4. I completely agree with these methods and have considered the same for years as a way of maintaining high quality crew instead of unpolished warm bodies just biding their time until contractual seniority and all its benefits come in. As a veteran FA, I am astounded by too many poorly recruited/retained FAs. I am even aware of a former stripper with severe personality defects at A major carrier.

  5. JetBlue has part time flight attendants, and that program is seniority based and in great demand. However, you need to work full time for a year before you can apply for the part time. They need to be sure the attendants actually know the job.

  6. Tough to say. A 5 hour per day duty rig is usual. No mention of health care, pay per hour, or other benefits. I can’t imagine travel agreements with other airlines, and I’d expect exclusively turnaround flying in an effort to save money. How long employee excitement can be sustained with a setup like that I don’t know.

  7. The middle eastern airlines hire FA’s for a set period of time. Its not a ending career position and a reason you don’t find a out of shape bad attitude FA on many foreign carriers. The Union system delivers entitled foul US and Brit FA’s. My opinion

  8. Employees will have no benefits and no medical. Pilots will have little experience. Sounds like a very nice airline and Im sure you can’t wait to fly them

  9. What an abuse and exploitation of workers. How can anyone have a second job with this? It’s not the McDonalds on the street corner two blocks away and then go to the Walmart 5 blocks away, it’s going to an airport far away and then probably start working and coming home at ungodly hours. I hope this airline fails.

  10. I think Mr. Neeleman is scared to death of bankruptcy. It may damage his reputation. He’s not hiring full time flight attendants because they will not have any power within the Company. He doesn’t have to pay benefits. They can’t start a union. And the “pay scales” are toooo low – it will put more money into Neeleman’s pockets.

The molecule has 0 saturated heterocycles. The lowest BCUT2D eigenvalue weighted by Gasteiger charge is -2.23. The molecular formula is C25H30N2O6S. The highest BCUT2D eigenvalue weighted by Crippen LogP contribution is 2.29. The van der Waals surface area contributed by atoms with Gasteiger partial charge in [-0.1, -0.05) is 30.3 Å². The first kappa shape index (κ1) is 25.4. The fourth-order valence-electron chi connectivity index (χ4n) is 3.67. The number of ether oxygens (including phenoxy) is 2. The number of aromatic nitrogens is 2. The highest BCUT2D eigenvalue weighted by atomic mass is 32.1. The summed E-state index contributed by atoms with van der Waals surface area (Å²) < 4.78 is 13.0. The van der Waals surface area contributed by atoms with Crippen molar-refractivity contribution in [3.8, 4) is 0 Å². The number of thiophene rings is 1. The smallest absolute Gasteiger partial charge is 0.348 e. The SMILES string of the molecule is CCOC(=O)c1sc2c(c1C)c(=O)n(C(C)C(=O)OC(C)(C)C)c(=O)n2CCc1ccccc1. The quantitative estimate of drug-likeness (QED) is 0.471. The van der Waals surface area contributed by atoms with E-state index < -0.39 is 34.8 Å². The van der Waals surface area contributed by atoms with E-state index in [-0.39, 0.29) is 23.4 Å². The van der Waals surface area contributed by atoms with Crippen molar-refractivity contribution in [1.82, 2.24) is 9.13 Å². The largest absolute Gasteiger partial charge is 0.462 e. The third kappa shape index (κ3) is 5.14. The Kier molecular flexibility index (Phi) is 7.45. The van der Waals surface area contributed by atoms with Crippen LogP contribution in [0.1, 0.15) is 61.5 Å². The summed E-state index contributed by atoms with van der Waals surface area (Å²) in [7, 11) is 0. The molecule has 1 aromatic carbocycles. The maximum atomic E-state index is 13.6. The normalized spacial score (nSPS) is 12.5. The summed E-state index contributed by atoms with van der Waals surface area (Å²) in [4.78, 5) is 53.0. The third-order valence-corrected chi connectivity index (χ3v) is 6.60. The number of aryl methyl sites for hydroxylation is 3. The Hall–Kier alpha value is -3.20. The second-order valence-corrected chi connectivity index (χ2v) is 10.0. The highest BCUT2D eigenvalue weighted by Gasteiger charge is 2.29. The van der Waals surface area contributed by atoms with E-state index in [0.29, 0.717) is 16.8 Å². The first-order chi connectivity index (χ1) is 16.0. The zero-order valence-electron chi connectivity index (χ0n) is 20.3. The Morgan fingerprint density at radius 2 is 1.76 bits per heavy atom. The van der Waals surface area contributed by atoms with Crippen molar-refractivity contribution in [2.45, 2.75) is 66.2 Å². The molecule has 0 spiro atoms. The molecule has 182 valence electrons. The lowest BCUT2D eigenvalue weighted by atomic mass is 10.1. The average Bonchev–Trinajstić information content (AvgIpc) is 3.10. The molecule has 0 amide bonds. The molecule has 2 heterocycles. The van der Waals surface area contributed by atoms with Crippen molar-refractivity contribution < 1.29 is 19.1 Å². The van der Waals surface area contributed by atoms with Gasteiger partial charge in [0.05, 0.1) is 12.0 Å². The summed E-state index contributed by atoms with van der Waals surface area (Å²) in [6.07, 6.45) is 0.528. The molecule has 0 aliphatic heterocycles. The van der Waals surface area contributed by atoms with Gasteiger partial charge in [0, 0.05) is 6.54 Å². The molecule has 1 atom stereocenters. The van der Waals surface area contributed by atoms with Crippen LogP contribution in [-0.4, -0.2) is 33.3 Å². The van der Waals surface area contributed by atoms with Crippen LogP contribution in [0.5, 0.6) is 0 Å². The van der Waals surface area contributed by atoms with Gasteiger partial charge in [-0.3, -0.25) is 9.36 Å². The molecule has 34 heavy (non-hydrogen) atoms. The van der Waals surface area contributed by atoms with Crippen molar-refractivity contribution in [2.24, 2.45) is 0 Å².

The only people who would work there are the ones who are desperate for a job. And even they will quit for better opportunities when Covid is over and NORMAL airlines begin hiring.

  11. Sounds like a win win for all. Opportunity to be an FA for those who likely wouldn’t have otherwise had a shot. Low costs for the company. This should also keep the angry old FA types that we have come to expect on US legacies out of the picture.

    Serve some time, gain experience, then apply to a major with major benefits at a later date. Seems like a square deal to me.

    All the folks throwing around the word “exploitation “ neglect to consider that there’s no man with a gun forcing anyone to apply for or accept these jobs.

  12. Samuel I don’t see this as abuse or exploitation.

    Some people may be very happy with steady part time work because it fits in with other aspects of their life. Not just other jobs but education or around a partners schedule and caring responsibilities.

    What is an abuse of workers is where employers only offer limited hours part time work so they avoid the costs of benefits and so people need two or more jobs to make ends meet.

  13. If one finds the conditions of employment onerous, then don’t apply for a position.

    If, for some reason, one objects to a company’s employment or operating practices, fly with a different airline.

  14. If they are hiring part-time FAs in the South East it probably means that region is not a priority instead of the contrary.

  15. Don’t worry about the negative comments. You will see the same people looking for a cheap fair and they will fly Breeze. That’s because they are cheapskates… and don’t want to pay the higher fair on a major airline. All they can do well is make bad comments… GET A LIFE !!!

  16. Go Breeze! Well thought out start up plan and a way to contain the costs ….and a
    very unique opportunity for those who want to educated into the ways of the airline world.

  17. This is brilliant. Only concern for them is how this will work on the crew scheduling side of things, especially if many of the part-time FA’s commute from somewhere else in the Southeast besides the airport they’ll originate from.

  18. The cheapskate pilot salaries will last as long as there is a glut of pilots due to covid, and that may not last until Breeze starts up. Then Breeze will just be a way for pilots to build up hours while they look for a job, hope a GTF on a Breeze A220 doesn’t blow up like the United 777 with an inexperienced pilot at the controls.